At the Edge of Chaos: Watch the Fed as Big Move in Stocks Looms

With earnings season gearing up, a rising election and COVID-19 uncertainty, the actions of the Federal Reserve are now more important than ever. There’s no doubt that no one knows which way the future will unfold. That said, at least in the markets, technical analysis can help us sort through the clouds of uncertainty, especially over the next few months.

A couple of weeks ago, I noted that the New York Stock Advance Decline line (NYAD) was close to triggering a Duarte 50-50 Rule sell signal. The signal appears when the NYAD falls below its 50-day moving average at the same time that the corresponding RSI indicator falls below its own 50 level.

Luckily for bullish investors, the signal failed to fully materialize and the uptrend remains intact for now. However, as I describe fully below, another important indicator is now telling us that a big move in the stock market is likely in the not-too-distant future. Therefore, in order to prepare for that move, investors should ask these important questions.

What is the status of Federal Reserve liquidity?

The primary factor in this market remains the Federal Reserve and QE. Accordingly, there were two concerning items in that regard last week. One was that the New York Federal Reserve is floating the idea that, if markets continue to do well, they may actually stop QE. The second one was that the Fed’s balance sheet has shrunk three weeks in a row, a factor that has coincided with recent market volatility.

What is the dominant market trend?

The dominant market trend remains up, but we are clearly in a consolidation pattern that looks set to resolve soon. Moreover, the direction of that move is the key to the market’s trend.

Are my stocks keeping up with the dominant market trend?

Regardless of the market trend, if what you own isn’t working, it’s probably time to make changes. So consider taking profits in stocks which have gained 20% or more. Moreover, get rid of losers, especially if the market is up and you still own stocks that are down more than 5-to-8%.

What’s on my Radar Screen?

Once you’ve optimized your portfolio, if the trend remains up, it’s a good idea to replace the stocks you sold with new ones that are acting well. Ideally, you want to stack the deck with companies whose management are doing the right things and whose price charts are showing signs of accumulation.

For more on these portfolio management techniques and stock picks that work, consider a FREE trial to Joe Duarte in the Money by clicking here.

Is GILD the Rodney Dangerfield of the Biotech Sector?

What’s up with Gilead Sciences?

I recently saw a headline mocking a rally in the futures market, which seemed to have been spurred by a positive press release from biotech viral kingpin Gilead Sciences (NSDQ: GILD). After a detailed review of the company, its management and its price chart, I started to wonder why, given its solid drug portfolio and earnings history, Gilead, like the late king of the self deprecating one-liners Rodney Dangerfield, gets no respect.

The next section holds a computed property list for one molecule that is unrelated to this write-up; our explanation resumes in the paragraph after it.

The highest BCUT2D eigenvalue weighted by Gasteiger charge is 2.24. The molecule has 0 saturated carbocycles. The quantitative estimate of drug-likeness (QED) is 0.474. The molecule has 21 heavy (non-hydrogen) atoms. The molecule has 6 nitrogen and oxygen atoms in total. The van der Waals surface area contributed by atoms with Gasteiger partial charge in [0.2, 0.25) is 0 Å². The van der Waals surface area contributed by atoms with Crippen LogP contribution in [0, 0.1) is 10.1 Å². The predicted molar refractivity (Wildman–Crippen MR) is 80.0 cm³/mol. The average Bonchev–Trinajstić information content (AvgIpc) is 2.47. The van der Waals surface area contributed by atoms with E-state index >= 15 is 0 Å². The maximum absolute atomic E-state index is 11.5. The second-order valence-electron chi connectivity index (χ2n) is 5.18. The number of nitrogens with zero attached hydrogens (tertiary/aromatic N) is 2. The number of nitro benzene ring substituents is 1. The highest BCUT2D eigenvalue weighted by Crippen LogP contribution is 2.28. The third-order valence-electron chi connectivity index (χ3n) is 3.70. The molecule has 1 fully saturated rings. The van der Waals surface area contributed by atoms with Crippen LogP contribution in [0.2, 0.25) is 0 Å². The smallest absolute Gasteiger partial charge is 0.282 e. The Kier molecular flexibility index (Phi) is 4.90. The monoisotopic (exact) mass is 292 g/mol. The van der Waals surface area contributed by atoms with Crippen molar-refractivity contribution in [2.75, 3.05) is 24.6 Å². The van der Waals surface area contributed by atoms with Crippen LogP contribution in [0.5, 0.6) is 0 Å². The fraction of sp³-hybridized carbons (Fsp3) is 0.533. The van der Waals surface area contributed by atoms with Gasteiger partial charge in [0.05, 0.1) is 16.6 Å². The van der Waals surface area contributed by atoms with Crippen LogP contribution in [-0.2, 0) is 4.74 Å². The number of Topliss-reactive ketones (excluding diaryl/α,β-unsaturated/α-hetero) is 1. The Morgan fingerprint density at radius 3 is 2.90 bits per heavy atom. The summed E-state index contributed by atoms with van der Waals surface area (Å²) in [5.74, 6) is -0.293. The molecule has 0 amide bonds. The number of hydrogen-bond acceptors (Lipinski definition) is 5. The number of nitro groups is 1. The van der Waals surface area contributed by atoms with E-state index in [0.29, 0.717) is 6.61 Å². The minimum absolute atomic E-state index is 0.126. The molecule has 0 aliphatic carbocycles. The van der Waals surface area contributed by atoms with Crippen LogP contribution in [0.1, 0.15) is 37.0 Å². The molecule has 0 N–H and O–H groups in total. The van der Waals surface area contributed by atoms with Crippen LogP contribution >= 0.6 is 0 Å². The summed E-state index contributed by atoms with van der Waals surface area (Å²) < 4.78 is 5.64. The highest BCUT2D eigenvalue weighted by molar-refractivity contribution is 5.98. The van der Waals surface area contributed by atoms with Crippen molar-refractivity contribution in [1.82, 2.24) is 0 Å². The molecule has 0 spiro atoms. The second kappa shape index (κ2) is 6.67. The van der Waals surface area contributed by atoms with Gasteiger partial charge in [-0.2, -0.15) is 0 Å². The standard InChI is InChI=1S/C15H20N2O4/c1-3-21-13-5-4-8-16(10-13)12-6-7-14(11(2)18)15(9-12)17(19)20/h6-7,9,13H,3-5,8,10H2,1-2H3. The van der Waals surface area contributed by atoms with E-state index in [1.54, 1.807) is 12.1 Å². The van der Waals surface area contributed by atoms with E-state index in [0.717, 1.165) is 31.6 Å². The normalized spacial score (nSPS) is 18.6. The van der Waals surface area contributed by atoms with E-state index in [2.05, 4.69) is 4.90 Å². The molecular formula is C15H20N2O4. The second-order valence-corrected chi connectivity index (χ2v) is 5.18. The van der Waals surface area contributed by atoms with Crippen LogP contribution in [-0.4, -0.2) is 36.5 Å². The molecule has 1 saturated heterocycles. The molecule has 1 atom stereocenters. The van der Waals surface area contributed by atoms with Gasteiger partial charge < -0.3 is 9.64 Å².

The headline was based on the news that the company’s COVID-19 drug, remdesivir, reduced mortality rates on hospitalized patients with the virus by 62%. That means that, based on backward-looking data, roughly six out of ten people that might have died lived because they received remdesivir. Be that as it may, the analysis which followed the headline suggested that Gilead was cherry-picking results in order to hype the drug, while suggesting in a thinly-veiled fashion that remdesivir doesn’t really help anyone.

So what gives? Sure, remdesivir is not a certain cure for COVID-19. And it may never be anything more than decent results when the drug is used in the right setting. But GILD does not live by remdesivir alone. For one thing, it essentially owns the antiviral market, especially in HIV, where it continues to dominate.

Does anyone remember that Gilead’s Harvoni and Sovaldi cured Hepatitis C and are still selling well? Or that the company is now a leader in generic versions of the drugs, with over 60% of that market? Moreover, Gilead’s Tamiflu is a staple treatment for non-COVID-19 flu.

How about its successful treatments for chronic angina, pulmonary hypertension and rare forms of cancer? Moreover, the company is preparing to launch Filgotinib for rheumatoid arthritis in the U.S., Europe and Japan while owning a deep pipeline of drugs in key stages of development.

So why isn’t the market moving this stock higher? After all, remdesivir is the only drug approved by the FDA and other international regulatory agencies to treat COVID-19. In fact, remdesivir has recently been approved in Europe, Australia and India, while the company is investing $1 billion to study an inhaled version of the drug.

Even more interesting, remdesivir is already a money maker. The U.S. government recently bought all the supply that was available, 500,000 vials at $390 per vial, and little will be available to the world until September. Interestingly, analyst estimates are for potential yearly sales of the drug as high as $8.5 billion, which may be optimistic. But even at $2 billion in annual sales, remdesivir would be a blockbuster. That’s a potential $500 million per quarter on average.